Post Vasectomy Pain Forum

Reinforcing vasal suture reversal technique (ReVas)

I ran across this study from Feb 2020 on a new reversal technique introduced by Landon Trost (former male infertility specialist from the Mayo Clinic) and Joshua Savage (his physician assistant).

The idea is pretty simple – reduce scarring incidents by reducing strain on the reconnection site via extra sutures:


A is traditional, B is ReVas.

It’s early results (they introduced ReVas in 2018) but the results look promising in terms of higher and longer-lasting sperm count as well as much higher pregnancy rates. Not sure on how or if this would change the risk of new-onset pain following the reversal.


More info on the clinic’s website:

Interested in any thoughts on the study / approach.

cc @S_Parekattil_MD

1 Like

(Updated to add link to the study)

Not sure this technique can be used in all cases. I think if you had an aggressive “air gap” created/large vasal segment excised … that would leave less tissue to make a structure like that one. If you are close to the epi I don’t think you could do that.

The practice of aggressive resection removal of a vasal segment in conjunction with aggressive use of cautery and fascial interposition… those things could make this technique unrealistic.

I think all men that decide to go through with vasectomy would be best served to instruct the surgeon to use minmal cautery, no resection of vasal tissue, and no fascial interposition… If those things are done you might have enough viable vas to do something like this here consistently.

My testicles already sit a LOT higher after reversal… any higher and I would be self conscious about it or moreso.

This technique looks like you end up losing another inch of vas. I think simply supporting your testicles for the first few months after surgery would achieve this without all that crazy positioning of the vas.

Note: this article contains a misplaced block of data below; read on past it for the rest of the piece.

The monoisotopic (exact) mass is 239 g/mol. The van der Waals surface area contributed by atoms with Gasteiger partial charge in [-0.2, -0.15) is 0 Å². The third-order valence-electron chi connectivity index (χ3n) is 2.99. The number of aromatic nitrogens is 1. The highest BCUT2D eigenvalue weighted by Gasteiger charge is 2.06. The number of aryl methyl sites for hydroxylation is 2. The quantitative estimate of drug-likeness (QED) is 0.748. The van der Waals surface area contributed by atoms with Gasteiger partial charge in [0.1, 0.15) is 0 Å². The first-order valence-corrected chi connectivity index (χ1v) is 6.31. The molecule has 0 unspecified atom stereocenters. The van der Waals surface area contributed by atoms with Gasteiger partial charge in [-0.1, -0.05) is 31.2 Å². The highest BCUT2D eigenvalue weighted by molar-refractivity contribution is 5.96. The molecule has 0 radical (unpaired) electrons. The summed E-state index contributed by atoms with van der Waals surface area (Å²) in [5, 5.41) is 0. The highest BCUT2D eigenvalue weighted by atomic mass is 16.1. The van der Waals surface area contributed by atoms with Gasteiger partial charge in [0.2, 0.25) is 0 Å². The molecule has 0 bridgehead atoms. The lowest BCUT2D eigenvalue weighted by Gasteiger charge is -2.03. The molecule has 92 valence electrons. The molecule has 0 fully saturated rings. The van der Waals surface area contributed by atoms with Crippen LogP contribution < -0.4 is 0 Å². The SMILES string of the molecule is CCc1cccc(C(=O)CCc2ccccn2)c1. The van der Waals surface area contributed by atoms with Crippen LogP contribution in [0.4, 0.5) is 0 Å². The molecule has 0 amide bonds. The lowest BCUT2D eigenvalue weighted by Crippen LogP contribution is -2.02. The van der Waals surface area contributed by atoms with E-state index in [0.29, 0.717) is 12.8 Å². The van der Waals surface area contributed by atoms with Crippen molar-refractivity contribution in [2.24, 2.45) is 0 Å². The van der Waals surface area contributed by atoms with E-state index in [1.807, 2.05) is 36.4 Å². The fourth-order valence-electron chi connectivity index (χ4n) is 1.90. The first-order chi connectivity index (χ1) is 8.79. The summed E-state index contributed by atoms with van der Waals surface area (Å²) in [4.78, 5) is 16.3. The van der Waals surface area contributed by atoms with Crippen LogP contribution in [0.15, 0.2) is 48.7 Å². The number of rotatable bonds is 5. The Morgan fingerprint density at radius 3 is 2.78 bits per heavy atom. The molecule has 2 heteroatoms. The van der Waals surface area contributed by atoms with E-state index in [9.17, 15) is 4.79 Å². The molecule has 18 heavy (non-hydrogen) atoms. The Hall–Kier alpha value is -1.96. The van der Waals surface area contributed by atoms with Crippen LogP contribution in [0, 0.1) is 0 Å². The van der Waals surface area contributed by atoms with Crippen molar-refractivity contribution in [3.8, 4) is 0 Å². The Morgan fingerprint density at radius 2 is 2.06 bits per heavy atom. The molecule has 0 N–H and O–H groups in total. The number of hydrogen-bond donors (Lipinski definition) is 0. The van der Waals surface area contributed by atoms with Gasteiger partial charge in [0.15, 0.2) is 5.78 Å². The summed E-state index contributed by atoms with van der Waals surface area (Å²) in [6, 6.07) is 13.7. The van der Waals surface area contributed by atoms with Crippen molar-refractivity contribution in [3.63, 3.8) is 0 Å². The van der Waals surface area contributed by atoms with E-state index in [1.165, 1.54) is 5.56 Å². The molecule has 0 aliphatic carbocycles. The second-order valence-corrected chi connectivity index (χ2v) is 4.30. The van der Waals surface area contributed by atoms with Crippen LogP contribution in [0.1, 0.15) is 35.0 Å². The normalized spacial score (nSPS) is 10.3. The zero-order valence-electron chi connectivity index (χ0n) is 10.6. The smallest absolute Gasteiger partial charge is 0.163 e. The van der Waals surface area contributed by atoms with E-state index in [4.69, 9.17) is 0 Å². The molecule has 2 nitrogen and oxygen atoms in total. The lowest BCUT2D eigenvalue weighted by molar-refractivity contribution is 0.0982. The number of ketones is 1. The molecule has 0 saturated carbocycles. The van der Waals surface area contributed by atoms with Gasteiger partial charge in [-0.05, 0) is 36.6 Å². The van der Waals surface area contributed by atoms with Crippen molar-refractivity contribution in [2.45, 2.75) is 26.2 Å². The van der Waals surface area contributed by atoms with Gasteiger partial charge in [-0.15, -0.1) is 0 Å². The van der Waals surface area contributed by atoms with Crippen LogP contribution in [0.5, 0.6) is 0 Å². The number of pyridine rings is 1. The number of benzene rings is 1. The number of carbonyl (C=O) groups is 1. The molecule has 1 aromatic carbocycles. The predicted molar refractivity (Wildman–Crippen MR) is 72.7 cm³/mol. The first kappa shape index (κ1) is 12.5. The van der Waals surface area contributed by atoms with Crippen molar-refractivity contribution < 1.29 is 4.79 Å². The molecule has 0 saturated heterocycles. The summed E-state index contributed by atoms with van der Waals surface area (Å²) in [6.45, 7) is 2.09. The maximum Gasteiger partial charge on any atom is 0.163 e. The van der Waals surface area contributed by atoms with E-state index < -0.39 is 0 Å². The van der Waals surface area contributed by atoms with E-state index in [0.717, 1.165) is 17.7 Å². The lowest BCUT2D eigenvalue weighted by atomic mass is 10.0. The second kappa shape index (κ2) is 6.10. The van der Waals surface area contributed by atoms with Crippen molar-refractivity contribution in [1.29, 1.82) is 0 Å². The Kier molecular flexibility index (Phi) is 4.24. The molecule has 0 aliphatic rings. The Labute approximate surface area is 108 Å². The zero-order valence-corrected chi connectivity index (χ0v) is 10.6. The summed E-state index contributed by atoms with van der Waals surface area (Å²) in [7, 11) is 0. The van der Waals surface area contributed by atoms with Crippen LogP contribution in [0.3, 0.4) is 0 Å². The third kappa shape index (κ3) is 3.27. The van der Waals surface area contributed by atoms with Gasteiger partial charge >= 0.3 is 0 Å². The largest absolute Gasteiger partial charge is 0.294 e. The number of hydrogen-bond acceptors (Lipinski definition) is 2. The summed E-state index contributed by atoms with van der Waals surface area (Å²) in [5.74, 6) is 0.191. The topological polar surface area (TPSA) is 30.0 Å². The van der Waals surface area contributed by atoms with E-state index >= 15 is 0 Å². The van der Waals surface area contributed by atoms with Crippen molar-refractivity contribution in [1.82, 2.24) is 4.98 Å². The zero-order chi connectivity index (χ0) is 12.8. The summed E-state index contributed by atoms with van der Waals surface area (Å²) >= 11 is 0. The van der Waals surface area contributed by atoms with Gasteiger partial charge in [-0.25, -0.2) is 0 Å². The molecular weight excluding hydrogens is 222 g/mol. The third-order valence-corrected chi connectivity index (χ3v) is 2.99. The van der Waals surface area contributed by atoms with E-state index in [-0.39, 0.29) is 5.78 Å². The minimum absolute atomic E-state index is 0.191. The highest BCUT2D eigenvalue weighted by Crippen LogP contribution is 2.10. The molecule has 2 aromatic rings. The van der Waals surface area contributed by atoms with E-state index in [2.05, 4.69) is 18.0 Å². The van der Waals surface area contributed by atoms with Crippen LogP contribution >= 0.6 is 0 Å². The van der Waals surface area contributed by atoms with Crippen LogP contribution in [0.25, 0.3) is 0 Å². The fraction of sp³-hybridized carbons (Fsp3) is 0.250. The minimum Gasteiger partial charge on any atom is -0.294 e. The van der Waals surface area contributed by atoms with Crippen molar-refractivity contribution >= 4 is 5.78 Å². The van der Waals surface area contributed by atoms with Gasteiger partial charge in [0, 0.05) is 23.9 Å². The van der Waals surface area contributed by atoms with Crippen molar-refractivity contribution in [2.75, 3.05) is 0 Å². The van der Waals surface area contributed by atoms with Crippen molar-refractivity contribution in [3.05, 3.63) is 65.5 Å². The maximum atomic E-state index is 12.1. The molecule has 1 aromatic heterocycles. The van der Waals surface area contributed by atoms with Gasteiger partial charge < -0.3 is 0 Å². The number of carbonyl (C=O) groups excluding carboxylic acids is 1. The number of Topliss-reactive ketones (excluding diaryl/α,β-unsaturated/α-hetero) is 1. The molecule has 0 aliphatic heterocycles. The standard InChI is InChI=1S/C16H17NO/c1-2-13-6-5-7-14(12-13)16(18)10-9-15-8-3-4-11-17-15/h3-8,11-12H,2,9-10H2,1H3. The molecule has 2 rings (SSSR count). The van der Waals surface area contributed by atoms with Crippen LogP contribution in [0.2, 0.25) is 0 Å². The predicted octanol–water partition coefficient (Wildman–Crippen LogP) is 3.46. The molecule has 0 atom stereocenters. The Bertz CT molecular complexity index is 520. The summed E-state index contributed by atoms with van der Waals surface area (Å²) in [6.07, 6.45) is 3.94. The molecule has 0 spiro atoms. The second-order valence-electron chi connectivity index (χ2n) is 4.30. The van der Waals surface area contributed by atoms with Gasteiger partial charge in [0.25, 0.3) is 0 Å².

I had the same or similar thoughts as @MikeO regarding the ReVas technique.

I have never seen this technique mentioned in a forum like this one before. In fact, it’s a new on on me, so thanks for sharing @alden.

This technique goes against the majority of thoughts I am aware of in regard to PVPS, PVPS reversals, etc.

More stitches, more trauma, more scarring - let alone a major loss of length of the vas deferens, a redo reversal doesn’t seem like a viable option anymore, etc.

I find it interesting that many studies suggest things that the majority of other studies, practical thoughts, etc, don’t align so well with.

Dear all,
Dr. Trost was one of my clinical fellows in 2013 and did his fellowship/training with us. He actually modified this technique from us. We have been using this technique to take the tension off the vas anastomosis since 2007. We actually just place one 3-0 Prolene suture in the adventitia around the vas to take the tension off the anastomosis so that the vas would not be accidentally pulled apart if the testicle is pulled down aggressively. We try not to place a lot of sutures in this area, and in the original technique - we only place one suture and not a bunch sutures as Dr.Trost has suggested.
Hope this helps

Sijo Parekattil, M.D.
Cell 863-258-4999


Thanks all! @S_Parekattil_MD didn’t realize that you and Dr. Trost had that connection. Yeah, it makes sense that the ReVas variation would trade extra re-enforcement against more stitches and more vas-length consumed – likely not a good fit for pain patients.

I’d be sceptical of this, from a PVPS perspective. The study linked higher up has sperm concentration and pregnancy rate as it’s only measured outcome. Pain / discomfort isn’t mentioned at all. For all we know, all these guys could have increased discomfort, partially du to more stitches and more scarring, and because of the loss of vas length so their testicles sit high in the groin.
As long as they can’t give any numbers on post-procedure pain, I’d stay clear.